Types of Colleges
Choosing a College
Cost of College
Paying For It
Long Range Plan
What terms do I need to understand?
Below is a glossary of some terms that you may want to remember:
- This stands for an "associate of arts" degree, which can be earned
at most two-year colleges.
- This refers to an "associate of applied science" degree, which can
be earned at some two-year colleges.
- This is a test published by American College Testing. It measures a
student's aptitude in English, mathematics, reading, and science reasoning. Many
colleges in the South and Midwest require students to take this test and submit
their test scores when they apply for admission. Some colleges accept this test or
the SAT I. (See below for explanation of SAT I.) Most students take the ACT or
the SAT during their junior or senior year of high school.
- B.A. or B.S.:
- B.A. stands for "bachelor of arts," and B.S. stands for
"bachelor of science." Both degrees can be earned at four-year
colleges. Some colleges only grant B.A.s and others only grant B.S.s -- it
depends on the kinds of courses offered at the particular college.
- Default Rate:
- The default rate is the percentage of students who took out Federal student
loans to help pay their expenses but did not repay them properly.
- Dividends are payments of part of a company's earnings to people who hold
stock in the company.
- Expected Family Contribution (EFC):
- An amount, determined by a formula that is specified by law, that indicates
how much of a family's financial resources should be available to help pay for
school. Factors such as taxable and non-taxable income, assets (such as savings
and checking accounts), and benefits (for example, unemployment or Social
Security) are all considered in this calculation. The EFC is used in determining
eligibility for Federal need-based aid.
- These are charges that cover costs not associated with the student's course
load, such as costs of some athletic activities, clubs, and special events.
- Financial Aid:
- Financial aid in this handbook refers to money available from various
sources to help students pay for college. Financial Aid Package: The total
amount of financial aid a student receives. Federal and non-Federal aid such as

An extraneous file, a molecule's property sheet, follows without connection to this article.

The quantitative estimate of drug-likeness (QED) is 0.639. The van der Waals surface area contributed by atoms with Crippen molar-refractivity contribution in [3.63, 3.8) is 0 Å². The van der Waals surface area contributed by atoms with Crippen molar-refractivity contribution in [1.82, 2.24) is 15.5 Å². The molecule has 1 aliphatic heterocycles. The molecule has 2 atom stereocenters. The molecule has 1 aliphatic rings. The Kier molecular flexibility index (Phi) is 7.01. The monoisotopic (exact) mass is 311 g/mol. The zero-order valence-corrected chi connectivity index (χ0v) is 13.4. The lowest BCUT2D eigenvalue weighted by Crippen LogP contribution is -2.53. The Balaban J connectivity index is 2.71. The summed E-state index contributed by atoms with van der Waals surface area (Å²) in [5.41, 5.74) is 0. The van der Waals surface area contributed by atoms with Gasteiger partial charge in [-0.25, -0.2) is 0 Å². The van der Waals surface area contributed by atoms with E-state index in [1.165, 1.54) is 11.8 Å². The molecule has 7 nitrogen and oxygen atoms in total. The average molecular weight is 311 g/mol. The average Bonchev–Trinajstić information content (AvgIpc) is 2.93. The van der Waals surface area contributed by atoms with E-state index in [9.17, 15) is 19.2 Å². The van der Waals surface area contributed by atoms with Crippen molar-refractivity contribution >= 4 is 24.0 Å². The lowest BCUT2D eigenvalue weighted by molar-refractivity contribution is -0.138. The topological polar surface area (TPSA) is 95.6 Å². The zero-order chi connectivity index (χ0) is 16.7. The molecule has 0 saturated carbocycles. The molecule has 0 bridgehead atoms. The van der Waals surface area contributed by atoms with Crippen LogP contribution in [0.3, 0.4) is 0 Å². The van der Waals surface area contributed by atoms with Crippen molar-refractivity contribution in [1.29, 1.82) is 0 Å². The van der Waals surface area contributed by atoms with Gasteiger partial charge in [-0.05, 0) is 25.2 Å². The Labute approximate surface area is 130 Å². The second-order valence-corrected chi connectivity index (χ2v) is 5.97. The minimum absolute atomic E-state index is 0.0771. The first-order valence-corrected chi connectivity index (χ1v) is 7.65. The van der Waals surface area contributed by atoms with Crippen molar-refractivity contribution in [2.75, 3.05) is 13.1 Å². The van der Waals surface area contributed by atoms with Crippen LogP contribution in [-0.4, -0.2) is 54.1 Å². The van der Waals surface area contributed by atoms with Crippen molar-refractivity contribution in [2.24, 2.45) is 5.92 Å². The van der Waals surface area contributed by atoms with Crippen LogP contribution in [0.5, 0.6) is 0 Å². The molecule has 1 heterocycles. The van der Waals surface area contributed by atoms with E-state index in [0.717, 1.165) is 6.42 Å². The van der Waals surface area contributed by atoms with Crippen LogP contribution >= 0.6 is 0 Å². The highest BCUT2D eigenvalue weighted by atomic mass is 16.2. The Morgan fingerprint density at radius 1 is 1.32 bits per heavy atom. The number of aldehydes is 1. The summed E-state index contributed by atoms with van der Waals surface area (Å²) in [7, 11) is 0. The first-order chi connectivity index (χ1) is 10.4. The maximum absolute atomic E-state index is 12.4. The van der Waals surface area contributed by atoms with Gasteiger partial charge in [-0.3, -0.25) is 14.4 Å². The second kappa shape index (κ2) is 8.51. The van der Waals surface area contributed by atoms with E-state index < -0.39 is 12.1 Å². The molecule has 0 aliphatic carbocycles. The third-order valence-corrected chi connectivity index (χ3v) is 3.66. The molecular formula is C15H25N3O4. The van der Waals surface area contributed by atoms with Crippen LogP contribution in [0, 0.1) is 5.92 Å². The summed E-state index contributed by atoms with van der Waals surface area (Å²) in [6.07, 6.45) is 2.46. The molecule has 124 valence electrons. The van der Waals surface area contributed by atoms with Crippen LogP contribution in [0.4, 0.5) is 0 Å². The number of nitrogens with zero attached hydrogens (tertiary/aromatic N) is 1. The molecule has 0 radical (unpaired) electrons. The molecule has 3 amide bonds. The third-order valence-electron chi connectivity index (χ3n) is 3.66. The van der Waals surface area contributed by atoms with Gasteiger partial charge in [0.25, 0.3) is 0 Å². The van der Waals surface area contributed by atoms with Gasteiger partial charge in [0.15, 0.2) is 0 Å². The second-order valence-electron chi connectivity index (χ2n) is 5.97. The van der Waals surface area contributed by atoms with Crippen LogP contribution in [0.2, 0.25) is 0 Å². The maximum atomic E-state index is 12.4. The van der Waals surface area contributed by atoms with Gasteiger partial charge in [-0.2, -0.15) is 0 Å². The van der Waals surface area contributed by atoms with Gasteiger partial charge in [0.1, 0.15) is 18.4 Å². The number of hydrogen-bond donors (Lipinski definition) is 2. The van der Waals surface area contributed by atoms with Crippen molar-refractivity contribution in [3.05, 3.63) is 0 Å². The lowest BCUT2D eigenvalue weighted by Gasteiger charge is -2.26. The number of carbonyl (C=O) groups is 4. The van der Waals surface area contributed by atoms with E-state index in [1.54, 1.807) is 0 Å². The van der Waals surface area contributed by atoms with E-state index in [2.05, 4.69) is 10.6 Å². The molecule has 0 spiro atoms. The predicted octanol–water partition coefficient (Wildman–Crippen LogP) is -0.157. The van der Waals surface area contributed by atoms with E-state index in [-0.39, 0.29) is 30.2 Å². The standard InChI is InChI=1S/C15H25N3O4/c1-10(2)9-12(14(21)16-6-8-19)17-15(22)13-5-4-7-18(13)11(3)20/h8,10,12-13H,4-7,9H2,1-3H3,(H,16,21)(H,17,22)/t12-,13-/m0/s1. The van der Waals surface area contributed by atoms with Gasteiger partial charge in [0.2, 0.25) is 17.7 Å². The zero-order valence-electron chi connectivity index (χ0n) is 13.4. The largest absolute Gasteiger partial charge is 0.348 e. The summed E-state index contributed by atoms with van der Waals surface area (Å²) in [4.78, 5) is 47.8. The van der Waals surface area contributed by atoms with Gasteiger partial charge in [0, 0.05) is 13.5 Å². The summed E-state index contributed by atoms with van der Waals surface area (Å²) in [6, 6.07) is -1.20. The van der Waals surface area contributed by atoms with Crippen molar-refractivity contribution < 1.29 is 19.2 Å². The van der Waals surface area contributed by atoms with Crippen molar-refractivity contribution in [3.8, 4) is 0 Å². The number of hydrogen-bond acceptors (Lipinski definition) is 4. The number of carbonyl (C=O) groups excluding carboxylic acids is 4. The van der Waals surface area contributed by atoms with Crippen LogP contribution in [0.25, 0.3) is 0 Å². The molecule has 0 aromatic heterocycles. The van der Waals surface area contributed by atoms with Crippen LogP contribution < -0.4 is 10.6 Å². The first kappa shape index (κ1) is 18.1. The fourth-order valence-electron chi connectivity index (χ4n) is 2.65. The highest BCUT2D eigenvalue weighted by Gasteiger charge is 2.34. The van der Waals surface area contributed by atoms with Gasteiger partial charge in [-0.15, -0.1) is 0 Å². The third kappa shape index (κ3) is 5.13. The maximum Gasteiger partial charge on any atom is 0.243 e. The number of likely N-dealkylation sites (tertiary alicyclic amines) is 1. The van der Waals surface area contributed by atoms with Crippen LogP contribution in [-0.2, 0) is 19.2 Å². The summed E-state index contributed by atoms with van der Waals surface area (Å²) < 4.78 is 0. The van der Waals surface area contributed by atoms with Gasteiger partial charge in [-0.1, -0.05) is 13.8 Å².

grants, loans, or work-study are combined in a "package" to help meet
the student's need. Using available resources to give each student the best
possible package of aid is one of the major responsibilities of a school's
financial aid administrator.
- Financial Need:
- In the context of student financial aid, financial need is equal to the cost
of education (estimated costs for college attendance and basic living expenses)
minus the expected family contribution (the amount a student's family is
expected to pay, which varies according to the family's financial resources).
- General Educational Development (GED) Diploma:
- The certificate students receive if they have passed a high school
equivalency test. Students who don't have a high school diploma but who have a
GED will still qualify for Federal student aid.
- A grant is a sum of money given to a student for the purposes of paying at
least part of the cost of college. A grant does not have to be repaid.
- This refers to the amount that your money earns when it is kept in a savings
- In this handbook, an investment refers to using your money to invest in
something that will enable you to earn interest or dividends over time.
- A term that refers to how quickly you can gain access to money that you
invest or deposit in some kind of savings instrument.
- A loan is a type of financial aid that is available to students and to the
parents of students. An education loan must be repaid. In many cases, however,
payments do not begin until the student finishes school.
- Merit-based Financial Aid:
- This kind of financial aid is given to students who meet requirements not
related to financial needs. Most merit-based aid is awarded on the basis of
academic performance or potential and is given in the form of scholarships or
- Need-based Financial Aid:
- This kind of financial aid is given to students who are determined to be in
financial need of assistance based on their income and assets and their
families' income and assets, as well as some other factors.
- Open Admissions:
- This term means that a college admits most or all students who apply to the
school. At some colleges it means that anyone who has a high school diploma or a
GED can enroll. At other schools it means that anyone over 18 can enroll.
"Open admissions," therefore, can mean slightly different things at
- Pell Grants:
- These are Federal need-based grants that were given to just under 4 million
students for school year 1994-95. In school year 1995-96, the maximum Pell Grant
- Perkins Loans:
- This is a Federal financial aid program that consists of low-interest loans
for undergraduates and graduate students with exceptional financial need. Loans